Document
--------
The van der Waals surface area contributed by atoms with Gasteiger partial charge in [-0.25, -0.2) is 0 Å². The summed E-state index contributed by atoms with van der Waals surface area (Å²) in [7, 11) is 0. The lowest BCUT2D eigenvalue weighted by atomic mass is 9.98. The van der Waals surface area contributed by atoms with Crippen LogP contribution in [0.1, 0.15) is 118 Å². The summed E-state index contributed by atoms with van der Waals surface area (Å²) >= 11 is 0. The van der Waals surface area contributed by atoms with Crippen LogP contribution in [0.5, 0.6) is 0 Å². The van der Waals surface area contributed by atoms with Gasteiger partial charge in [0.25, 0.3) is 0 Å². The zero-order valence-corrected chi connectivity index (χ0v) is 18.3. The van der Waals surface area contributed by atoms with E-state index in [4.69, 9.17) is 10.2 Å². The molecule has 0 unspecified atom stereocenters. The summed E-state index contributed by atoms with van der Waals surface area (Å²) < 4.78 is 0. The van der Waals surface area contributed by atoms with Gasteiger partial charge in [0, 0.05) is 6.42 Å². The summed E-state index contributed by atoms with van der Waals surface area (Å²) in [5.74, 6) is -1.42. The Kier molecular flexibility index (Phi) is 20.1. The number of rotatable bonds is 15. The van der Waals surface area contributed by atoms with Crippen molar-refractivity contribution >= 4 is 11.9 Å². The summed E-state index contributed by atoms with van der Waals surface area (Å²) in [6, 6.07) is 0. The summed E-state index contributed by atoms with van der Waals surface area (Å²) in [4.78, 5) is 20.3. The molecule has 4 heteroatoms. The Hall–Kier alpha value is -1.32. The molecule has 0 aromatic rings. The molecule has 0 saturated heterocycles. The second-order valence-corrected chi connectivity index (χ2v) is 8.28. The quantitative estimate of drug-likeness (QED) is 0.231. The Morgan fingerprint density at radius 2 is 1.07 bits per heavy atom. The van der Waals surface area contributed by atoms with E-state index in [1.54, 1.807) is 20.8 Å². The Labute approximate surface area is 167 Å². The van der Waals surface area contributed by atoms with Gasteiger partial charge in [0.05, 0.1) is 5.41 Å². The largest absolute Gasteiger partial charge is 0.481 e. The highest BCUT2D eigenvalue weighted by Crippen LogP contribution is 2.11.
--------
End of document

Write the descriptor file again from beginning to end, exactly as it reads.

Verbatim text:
The van der Waals surface area contributed by atoms with Gasteiger partial charge in [-0.25, -0.2) is 0 Å². The summed E-state index contributed by atoms with van der Waals surface area (Å²) in [7, 11) is 0. The lowest BCUT2D eigenvalue weighted by atomic mass is 9.98. The van der Waals surface area contributed by atoms with Crippen LogP contribution in [0.1, 0.15) is 118 Å². The summed E-state index contributed by atoms with van der Waals surface area (Å²) >= 11 is 0. The van der Waals surface area contributed by atoms with Crippen LogP contribution in [0.5, 0.6) is 0 Å². The van der Waals surface area contributed by atoms with Gasteiger partial charge in [0.25, 0.3) is 0 Å². The zero-order valence-corrected chi connectivity index (χ0v) is 18.3. The van der Waals surface area contributed by atoms with E-state index in [4.69, 9.17) is 10.2 Å². The molecule has 0 unspecified atom stereocenters. The summed E-state index contributed by atoms with van der Waals surface area (Å²) < 4.78 is 0. The van der Waals surface area contributed by atoms with Gasteiger partial charge in [0, 0.05) is 6.42 Å². The summed E-state index contributed by atoms with van der Waals surface area (Å²) in [5.74, 6) is -1.42. The Kier molecular flexibility index (Phi) is 20.1. The number of rotatable bonds is 15. The van der Waals surface area contributed by atoms with Crippen molar-refractivity contribution >= 4 is 11.9 Å². The summed E-state index contributed by atoms with van der Waals surface area (Å²) in [6, 6.07) is 0. The summed E-state index contributed by atoms with van der Waals surface area (Å²) in [4.78, 5) is 20.3. The molecule has 4 heteroatoms. The Hall–Kier alpha value is -1.32. The molecule has 0 aromatic rings. The molecule has 0 saturated heterocycles. The second-order valence-corrected chi connectivity index (χ2v) is 8.28. The quantitative estimate of drug-likeness (QED) is 0.231. The Morgan fingerprint density at radius 2 is 1.07 bits per heavy atom. The van der Waals surface area contributed by atoms with E-state index in [1.54, 1.807) is 20.8 Å². The Labute approximate surface area is 167 Å². The van der Waals surface area contributed by atoms with Gasteiger partial charge in [0.05, 0.1) is 5.41 Å². The largest absolute Gasteiger partial charge is 0.481 e. The highest BCUT2D eigenvalue weighted by Crippen LogP contribution is 2.11.